This one's probably the shortest and - at least for riding experience - most boring tram line in Budapest, with a journey time of only 10 minutes. Yet, the mixture of old small-village like estates and modern high-rise housing areas provide some good photo opportunities.
operation ended on 31. July 2006. Since then the line has been using Ganz
articulated trams. Most photos on this page however will show you the old
Update #2: The reversing loop on the outer end was abandoned in September 2006. Instead a one-track stub terminus was built, with the connection to Hofherr Albert utca (and thus to route 50) retained via Tulipán utca.
Update #3: Since May 2011, the line operates solely with TW6000 cars instead of the earlier mixture of Ganz cars on weekdays and TW6000 on weekends.
The "Budapest-Szt.Lőrinczi helyi érdekű Vasút" has operated a 760-mm-gauge steam-hauled suburban railway since 1887 between a brick-yard in Pestszentlőrinc and Nagyvárad tér. They extended, re-gauged and electrified the line by 1900. Also in that year, they opened a branch-line in today's Ady Endre utca - a line which is now known as route 42. The area just started to get built in with relatively inexpensive houses at the time, so the population (mostly workers) grew, making the line profitable, thus a second track was laid in 1910-12.
Although this line remained a side-line of the main line (today's tram 50), some very important commuter services have started here, running deep into the city, e.g. to the Grand Boulevard, but sometimes even to Móricz Zsigmond körtér on the other side of the Danube. In 1980, when the M3 metro line's southern section was complete, the line got cut back to its current length.
Route 42: Kispest, Határ út - Ady Endre út - Tulipán utca (2.7 km)
Vehicles: 3 x TW6000 (from remise Száva)
Special remark: A straight line running in just one street with housing areas on both sides. Since the journey time is short, you will only see 2 or 3 units rotating on the line, so if you're a hunter for fleet numbers, this is definately not your place :-)
This service has a joint terminus with tram line 52, with a photogenic scissors crossover. One of the terminal tracks is also the connection to the nearby depot Száva (the other one is stub). The connecting one to the depot is where route 3's TW6000's are passing through while going to their route, so you can catch these if you're lucky. Route 50 also has its terminus on this square (which isn't really a square just a big flat place with termini for lots of buses and some trams around an underpass which leads to the metro station), but on the opposite side of the place.
Starting from the terminus, after the turnout of route 52, tram 42 starts its bit unswerving ride towards the south-east.
One one side you can find the Wekerle Settlement, a huge housing estate built in the 1910/1920's with very strict and characteristic architectual schemes. Originally they even wanted to get the tram in there, but this was cancelled later.
A nice example of the interesting architectural style used by some of the planners of the Wekerle settlement is the district police station seen to the left above.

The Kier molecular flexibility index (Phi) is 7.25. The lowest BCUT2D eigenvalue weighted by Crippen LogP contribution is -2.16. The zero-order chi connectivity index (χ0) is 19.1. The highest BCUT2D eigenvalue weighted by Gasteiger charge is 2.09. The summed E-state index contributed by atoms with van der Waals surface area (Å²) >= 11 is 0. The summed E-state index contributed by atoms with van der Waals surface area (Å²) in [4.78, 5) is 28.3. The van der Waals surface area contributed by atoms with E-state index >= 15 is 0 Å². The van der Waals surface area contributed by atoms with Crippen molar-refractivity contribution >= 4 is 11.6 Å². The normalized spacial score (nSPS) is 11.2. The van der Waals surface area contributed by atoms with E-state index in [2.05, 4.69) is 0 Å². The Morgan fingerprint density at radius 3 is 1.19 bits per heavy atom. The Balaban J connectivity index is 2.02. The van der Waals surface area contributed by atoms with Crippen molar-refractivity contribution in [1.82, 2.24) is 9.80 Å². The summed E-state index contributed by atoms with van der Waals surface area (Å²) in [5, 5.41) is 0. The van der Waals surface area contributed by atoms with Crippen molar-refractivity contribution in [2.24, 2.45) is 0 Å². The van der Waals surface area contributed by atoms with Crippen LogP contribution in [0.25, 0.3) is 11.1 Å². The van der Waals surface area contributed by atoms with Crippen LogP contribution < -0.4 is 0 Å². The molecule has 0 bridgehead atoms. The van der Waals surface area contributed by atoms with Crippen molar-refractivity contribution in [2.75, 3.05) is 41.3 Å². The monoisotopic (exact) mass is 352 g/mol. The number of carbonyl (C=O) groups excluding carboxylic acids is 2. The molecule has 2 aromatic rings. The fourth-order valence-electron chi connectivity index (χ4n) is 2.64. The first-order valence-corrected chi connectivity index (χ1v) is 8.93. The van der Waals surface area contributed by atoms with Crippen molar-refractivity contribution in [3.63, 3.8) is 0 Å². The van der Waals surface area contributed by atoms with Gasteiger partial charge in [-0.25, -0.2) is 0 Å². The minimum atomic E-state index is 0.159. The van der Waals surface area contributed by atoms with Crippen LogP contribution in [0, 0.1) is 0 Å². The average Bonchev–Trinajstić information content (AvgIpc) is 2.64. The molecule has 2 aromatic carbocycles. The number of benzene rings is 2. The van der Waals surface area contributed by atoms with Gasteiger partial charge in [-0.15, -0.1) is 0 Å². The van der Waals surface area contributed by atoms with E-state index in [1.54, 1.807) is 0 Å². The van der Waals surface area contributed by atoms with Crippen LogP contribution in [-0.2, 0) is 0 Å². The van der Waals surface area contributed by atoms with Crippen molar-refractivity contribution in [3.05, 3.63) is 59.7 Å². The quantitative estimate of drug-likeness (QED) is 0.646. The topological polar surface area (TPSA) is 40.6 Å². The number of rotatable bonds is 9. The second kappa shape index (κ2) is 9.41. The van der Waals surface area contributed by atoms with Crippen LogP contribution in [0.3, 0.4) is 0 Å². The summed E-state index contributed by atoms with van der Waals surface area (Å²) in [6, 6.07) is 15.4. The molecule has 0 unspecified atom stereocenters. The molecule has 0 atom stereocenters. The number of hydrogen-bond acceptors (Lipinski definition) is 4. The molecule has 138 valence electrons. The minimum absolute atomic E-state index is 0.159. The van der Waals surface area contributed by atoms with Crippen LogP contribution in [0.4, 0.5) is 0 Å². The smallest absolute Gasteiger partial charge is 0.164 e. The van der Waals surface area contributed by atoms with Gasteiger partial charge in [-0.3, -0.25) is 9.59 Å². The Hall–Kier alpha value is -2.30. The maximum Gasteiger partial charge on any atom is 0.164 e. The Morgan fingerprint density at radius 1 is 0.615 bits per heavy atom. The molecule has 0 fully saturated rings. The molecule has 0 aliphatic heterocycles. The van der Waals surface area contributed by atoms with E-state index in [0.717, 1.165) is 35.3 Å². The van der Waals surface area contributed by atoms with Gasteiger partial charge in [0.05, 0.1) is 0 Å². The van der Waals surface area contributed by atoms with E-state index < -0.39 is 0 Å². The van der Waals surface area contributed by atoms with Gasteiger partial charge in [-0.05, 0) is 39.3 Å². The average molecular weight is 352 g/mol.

On the other side you will find the typical communist-type housing "silos", although most of them are smaller than the real ugly high-rise things.
Templom tér ("Church square" - with three different churches) might be one of the places where you can have a decorative background for a photo.
After a while the larger houses disappear, and we arrive in a small village with mostly one-story buildings.
Some of these houses are the same ever since the tram (then a suburban railway) was built more than hundred years ago.
The line ends quite abruptly in a single-track terminus...
... but t he rails don't end here, they turn into Tulipán utca.
Earlier this used to be the start of a block-encircling reversing loop (see below), now it's only used for the connection to route 50 (and for chartered rides).
rails: the reversing loop of route 42
This gutter-running, block-circling stretch was one of the last remaining section with that "old Budapest suburban tramline" appeal.
Before Ady Endre út would have reached the railway line to Lajosmizse (the biggest obstacle of extending the tram towards south-east), the line turned back using a reversing loop running in the narrow neighbouring streets.
First, the tram turned from Ady Endre utca into Tulipán utca.
Here the single-track loop splitted into two tracks, but only one of them was used.
Although the terminus was called Tóth Árpád utca, the terminal stop was right on the corner of Tulipán utca and Tóth Árpád utca.
There's still a small booth for tram personnel in the middle of the junction of Tulipán utca and Tóth Árpád utca, which was encircled by a triangle track, used for reserve purposes and pausing. One "corner" of the triangle has lead to Hofherr Albert utca, which is described below, the other lead back towards Határ út.
The reserve and the "live"
track in Tóth Árpád utca.
Inbound trams turned from Tóth Árpád utca onto Endresz György utca (photo on the left-hand-side - note the old factory buildings in the background), where the first inbound stop was located. Then they turned back onto Ady Endre utca (see other photo).
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